In this case, I can’t tell that these seats are (or even claim to be) certified for use in a moving vehicle in any country on earth.

Other Uses

One online description says this can be used on airplanes. Maybe there are parents out there who realize this device is unsafe for cars but think it would be a fabulous solution for air travel.

It wouldn’t.

First, because it doesn’t meet certification standards for the U.S. or (as far as I can tell…and as far as any airline employee could tell) any foreign government, it cannot be used during taxi, takeoff, or landing, which are the most dangerous portions of a flight. An airline could, at its discretion, allow it to be used during the cruising portion of the flight. But that would mean you’d have to install it mid-flight, which would require having someone else wrangle your kid while you ask the people behind you to stand up (or you grope around in front of them) while you route straps around the seatback. I don’t see that going too well.

The description also says you can use it on a dining chair or in a stroller. I suppose that’s possible, but even then I’m not so sure. I did install it on my kitchen chair to see how it would work. It was okay, but not great. The straps are extremely long (since they’re meant to go around a tall, thick vehicle seat) and therefore not very practical for use on a small chair. It also wasn’t tremendously stable since there’s nothing holding it in place at the seat of the chair, and it seems that the straps around the back of the chair could slip off without a ton of difficulty. (You can’t tighten it down too much since the straps attach to the area where the kid sits, and over-tightening would cause that part to lift off the seat.)

Bottom line: Even if you think this would work for some other application, don’t encourage these companies by buying these products. Buy something specifically designed for your needs.

What Can I Use?

There are options available for portable car seats. They might not all be as portable as these floppy foreign seats, but they are tested to U.S. safety standards and—more importantly—they pass!

One very similar product (but a safe one, because it requires actual seatbelts and actually passes crash testing) is the Ride Safer Travel Vest. We have a review here, and the distributor has an article about what makes their products safe.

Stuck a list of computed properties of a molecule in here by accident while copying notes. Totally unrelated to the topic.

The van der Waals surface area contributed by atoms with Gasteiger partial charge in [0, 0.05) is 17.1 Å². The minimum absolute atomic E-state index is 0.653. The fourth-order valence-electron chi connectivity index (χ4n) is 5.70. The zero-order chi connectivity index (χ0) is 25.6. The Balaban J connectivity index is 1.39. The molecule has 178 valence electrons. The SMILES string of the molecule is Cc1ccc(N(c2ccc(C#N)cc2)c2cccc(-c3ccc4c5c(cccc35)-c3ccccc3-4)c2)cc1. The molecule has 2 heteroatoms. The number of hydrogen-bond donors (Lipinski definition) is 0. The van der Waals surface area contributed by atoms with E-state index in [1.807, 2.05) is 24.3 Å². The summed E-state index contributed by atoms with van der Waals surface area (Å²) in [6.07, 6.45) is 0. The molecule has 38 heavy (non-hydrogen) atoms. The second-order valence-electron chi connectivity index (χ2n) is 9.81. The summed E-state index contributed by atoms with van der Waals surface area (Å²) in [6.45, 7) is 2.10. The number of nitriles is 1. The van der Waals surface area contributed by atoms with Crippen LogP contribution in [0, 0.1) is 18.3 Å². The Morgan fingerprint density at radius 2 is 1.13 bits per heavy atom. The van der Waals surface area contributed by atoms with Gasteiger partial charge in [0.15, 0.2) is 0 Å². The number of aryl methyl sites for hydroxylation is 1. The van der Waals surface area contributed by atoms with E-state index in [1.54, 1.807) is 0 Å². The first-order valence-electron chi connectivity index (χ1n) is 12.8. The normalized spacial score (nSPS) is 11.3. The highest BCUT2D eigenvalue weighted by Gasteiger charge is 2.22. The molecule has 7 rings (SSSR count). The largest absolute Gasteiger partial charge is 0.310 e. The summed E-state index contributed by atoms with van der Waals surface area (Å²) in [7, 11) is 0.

Kids need to be at least 3 years old to use the vests, but if you need something with a lower age minimum you could consider the IMMI Go if the vehicle you’re using has a top tether anchor.

Of course, we recommend that children remain rear-facing as long as possible. For that, you’ll need a traditional child seat, but we’ve compiled a list of good seats for traveling (narrow, lightweight) to help you out.

For kids over 4 years and 40 pounds, we like the BubbleBum as a portable solution. (Beware of BubbleBum imposters, though.)

Editors Note: Since this article was published, the hiccapop UberBoost inflatable booster has been certified for use in the USA and given a “Best Bet” rating by the IIHS.  Also, be sure to check out our list of Recommended Portable Car Seats, ideal for carpools and travel.

Bottom Line

Don’t rely on reviews from general consumers on sites like Amazon. Sometimes consumers might be misinformed or, even worse, they’re not consumers at all but paid shills. If you see a carseat that seems interesting, do some research. Check to see that it’s a legitimate company manufacturing the seats. If you’re not familiar with the company, do an internet search (it might be a legitimate one you haven’t heard of). Search for reviews of seats at CarseatBlog or other reputable sites that provide safety information. If you still have questions, you can always ask us at our Facebook page, too.

And again: If something seems too good to be true, it likely is.


  1. Bri January 31, 2020
  2. jay November 8, 2019
  3. Fiona Dionne February 7, 2019
  4. ketchupqueen April 7, 2017